Friday, September 14, 2012

Early Retirement Impact on Social Security Benefits

 A reader asked me if retiring early would reduce my social security benefits, since I would not be contributing for many years before starting Social Security payments.   I had done the research before I retired (over five years ago), and determined there would be a minor reduction.  However, before answering the question again, I decided to do some followup research.

First,  the topic was also discussed on the forum.  The posters concluded there were two factors that impacted whether early retirement reduced Social Security benefits:
  1. Years of contribution.   Social Security uses the top 35 years of employment contributions to calculate benefits, no matter how many years are worked.  If working less than 35 years, contributions are counted as zero until year 35 is reached.  In addition estimated benefits are calculated by extrapolating the most recent year until retirement age.
  2. Years at maximum contribution.   Each year a maximum level is set for Social Security contributions.  The closer contributions are to the maximum level the closer the benefit is the maximum level.
Social Security also has a benefits calculator  that allows estimating of benefits when taking early retirement. It allows the entry of zero for future year, versus the typical estimator that assumes the last annual income until full retirement. Unfortunately,  it is a little cumbersome to use since it requires manual entry for each year worked.  I used this calculator to estimate the impact of early retirement on my benefits prior to retiring.

Although Social Security doesn't explicitly share, it appears the relationship between the two factors and benefit payout is asymptotic   After a certain number of years and years at maximum, the benefits don't increase much for each additional year.   Similarly, not working the last few years doesn't reduce benefits much.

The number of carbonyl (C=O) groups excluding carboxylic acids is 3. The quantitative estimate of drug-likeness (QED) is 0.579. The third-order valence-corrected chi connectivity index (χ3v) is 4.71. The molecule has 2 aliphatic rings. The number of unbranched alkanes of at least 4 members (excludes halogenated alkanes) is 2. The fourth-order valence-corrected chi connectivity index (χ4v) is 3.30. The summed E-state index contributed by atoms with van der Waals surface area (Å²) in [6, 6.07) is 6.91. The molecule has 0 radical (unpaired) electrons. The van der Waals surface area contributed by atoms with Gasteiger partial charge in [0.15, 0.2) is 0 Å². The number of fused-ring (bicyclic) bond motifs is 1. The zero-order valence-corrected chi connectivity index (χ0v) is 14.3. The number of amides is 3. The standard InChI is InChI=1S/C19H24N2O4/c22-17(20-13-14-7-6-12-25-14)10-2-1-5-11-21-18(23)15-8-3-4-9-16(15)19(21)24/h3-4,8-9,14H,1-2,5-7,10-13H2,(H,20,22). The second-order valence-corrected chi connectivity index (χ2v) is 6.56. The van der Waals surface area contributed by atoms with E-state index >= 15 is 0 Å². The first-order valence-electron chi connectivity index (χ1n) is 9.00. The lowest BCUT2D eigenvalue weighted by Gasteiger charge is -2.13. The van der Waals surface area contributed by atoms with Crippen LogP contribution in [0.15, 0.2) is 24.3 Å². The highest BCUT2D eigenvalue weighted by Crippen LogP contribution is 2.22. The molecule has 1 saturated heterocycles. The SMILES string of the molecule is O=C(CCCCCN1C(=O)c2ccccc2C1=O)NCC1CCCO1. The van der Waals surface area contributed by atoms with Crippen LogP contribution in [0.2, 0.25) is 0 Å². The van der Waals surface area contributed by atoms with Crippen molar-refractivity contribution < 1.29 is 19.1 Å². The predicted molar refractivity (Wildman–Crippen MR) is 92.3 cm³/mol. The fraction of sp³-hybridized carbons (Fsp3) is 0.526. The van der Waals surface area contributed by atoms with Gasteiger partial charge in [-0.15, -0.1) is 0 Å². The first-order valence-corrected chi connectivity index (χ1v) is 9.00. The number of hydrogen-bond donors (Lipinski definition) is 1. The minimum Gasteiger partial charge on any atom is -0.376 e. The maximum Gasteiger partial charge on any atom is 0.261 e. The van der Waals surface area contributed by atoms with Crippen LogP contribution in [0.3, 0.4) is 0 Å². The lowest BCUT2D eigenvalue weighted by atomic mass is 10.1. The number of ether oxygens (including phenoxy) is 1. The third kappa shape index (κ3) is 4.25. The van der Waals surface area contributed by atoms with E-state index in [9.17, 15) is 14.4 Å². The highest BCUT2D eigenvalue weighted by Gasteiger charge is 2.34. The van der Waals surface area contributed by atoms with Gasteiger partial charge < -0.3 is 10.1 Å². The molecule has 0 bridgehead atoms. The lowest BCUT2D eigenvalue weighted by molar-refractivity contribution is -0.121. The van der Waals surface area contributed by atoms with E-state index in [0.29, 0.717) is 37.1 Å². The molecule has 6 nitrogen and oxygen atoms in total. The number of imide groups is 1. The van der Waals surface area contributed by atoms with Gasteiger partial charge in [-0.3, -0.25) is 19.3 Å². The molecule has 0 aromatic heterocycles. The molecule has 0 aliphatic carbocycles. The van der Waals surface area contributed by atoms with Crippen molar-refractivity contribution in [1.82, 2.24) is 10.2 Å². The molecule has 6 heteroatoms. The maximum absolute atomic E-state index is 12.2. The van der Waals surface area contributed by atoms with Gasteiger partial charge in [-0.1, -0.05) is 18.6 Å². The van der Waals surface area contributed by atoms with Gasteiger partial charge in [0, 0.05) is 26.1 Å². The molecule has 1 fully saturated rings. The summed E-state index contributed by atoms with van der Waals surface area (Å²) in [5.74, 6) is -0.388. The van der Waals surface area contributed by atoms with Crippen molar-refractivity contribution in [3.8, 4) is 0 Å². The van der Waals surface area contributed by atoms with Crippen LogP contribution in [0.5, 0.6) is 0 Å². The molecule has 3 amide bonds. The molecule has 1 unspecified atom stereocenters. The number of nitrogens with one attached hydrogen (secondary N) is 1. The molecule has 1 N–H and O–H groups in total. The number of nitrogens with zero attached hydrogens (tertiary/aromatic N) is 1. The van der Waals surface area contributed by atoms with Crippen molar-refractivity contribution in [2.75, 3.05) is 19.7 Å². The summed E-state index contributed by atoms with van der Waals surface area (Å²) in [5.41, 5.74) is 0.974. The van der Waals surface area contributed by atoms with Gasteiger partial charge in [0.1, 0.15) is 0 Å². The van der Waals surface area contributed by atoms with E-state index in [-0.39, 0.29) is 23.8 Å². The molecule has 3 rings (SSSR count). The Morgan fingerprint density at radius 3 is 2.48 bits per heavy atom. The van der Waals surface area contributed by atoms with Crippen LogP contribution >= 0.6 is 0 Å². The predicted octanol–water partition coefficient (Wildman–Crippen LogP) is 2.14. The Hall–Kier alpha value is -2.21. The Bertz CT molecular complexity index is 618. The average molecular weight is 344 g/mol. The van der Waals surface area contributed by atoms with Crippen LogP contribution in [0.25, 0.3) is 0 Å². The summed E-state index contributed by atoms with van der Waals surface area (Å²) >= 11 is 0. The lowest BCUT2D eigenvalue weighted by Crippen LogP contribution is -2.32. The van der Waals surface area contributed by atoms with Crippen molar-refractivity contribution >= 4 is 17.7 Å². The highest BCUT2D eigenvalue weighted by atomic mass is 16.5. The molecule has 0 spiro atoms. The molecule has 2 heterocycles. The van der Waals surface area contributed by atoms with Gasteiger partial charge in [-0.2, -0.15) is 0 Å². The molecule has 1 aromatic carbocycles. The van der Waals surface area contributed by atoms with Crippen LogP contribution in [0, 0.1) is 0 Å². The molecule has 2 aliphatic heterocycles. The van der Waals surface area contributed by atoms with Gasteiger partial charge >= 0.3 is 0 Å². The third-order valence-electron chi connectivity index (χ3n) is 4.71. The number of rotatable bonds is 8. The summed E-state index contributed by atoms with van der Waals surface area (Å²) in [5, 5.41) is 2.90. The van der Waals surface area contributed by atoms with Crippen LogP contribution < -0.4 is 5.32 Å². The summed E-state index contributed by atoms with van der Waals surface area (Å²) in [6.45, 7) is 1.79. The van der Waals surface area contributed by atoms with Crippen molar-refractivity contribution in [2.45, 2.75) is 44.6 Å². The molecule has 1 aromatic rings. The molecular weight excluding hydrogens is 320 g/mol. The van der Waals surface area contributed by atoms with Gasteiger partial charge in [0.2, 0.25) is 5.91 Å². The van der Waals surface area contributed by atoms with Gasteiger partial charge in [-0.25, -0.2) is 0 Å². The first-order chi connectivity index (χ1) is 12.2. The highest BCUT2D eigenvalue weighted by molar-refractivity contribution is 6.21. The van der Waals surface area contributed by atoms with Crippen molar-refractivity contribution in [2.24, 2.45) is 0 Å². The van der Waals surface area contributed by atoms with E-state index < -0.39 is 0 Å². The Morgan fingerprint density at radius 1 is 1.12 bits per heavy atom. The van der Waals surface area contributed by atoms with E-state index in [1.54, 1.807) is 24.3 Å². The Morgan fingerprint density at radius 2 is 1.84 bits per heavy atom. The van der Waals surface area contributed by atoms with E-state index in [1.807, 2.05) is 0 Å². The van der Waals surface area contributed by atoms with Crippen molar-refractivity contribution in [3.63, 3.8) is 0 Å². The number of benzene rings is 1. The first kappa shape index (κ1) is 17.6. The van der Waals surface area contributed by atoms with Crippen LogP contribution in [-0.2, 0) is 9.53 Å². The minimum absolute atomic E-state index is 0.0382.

In my case, I had 31 years (including 4 years of only summer jobs during college) of contributions to Social Security and  half were at the maximum contribution level.  Not working, i.e. making zero contributions for 4 years to get to 35 years, seemed to reduce my benefits around 5% (based on my recollection), versus contributing at the maximum level for another 16 years.   The reduction seemed like a reasonable trade off for retiring early.

Since retiring, I have made contributions for four more years.  There has been a 15% increase in full retirement benefits, because Social Security expects that I will contribute at the same level as 2011 for another 12 years, which I won't be doing.

Based on this analysis, I estimate a maximum reduction of 15% in my Social Security benefits from retiring early versus working until full retirement age.   However, I expect my reduction to be lower since I will be receiving several more years of deferred compensation from which Social Security taxes will be withheld.

For more on  Reaping the Rewards, check back every Friday for a new segment.

This is not financial advice. Please consult a professional advisor.

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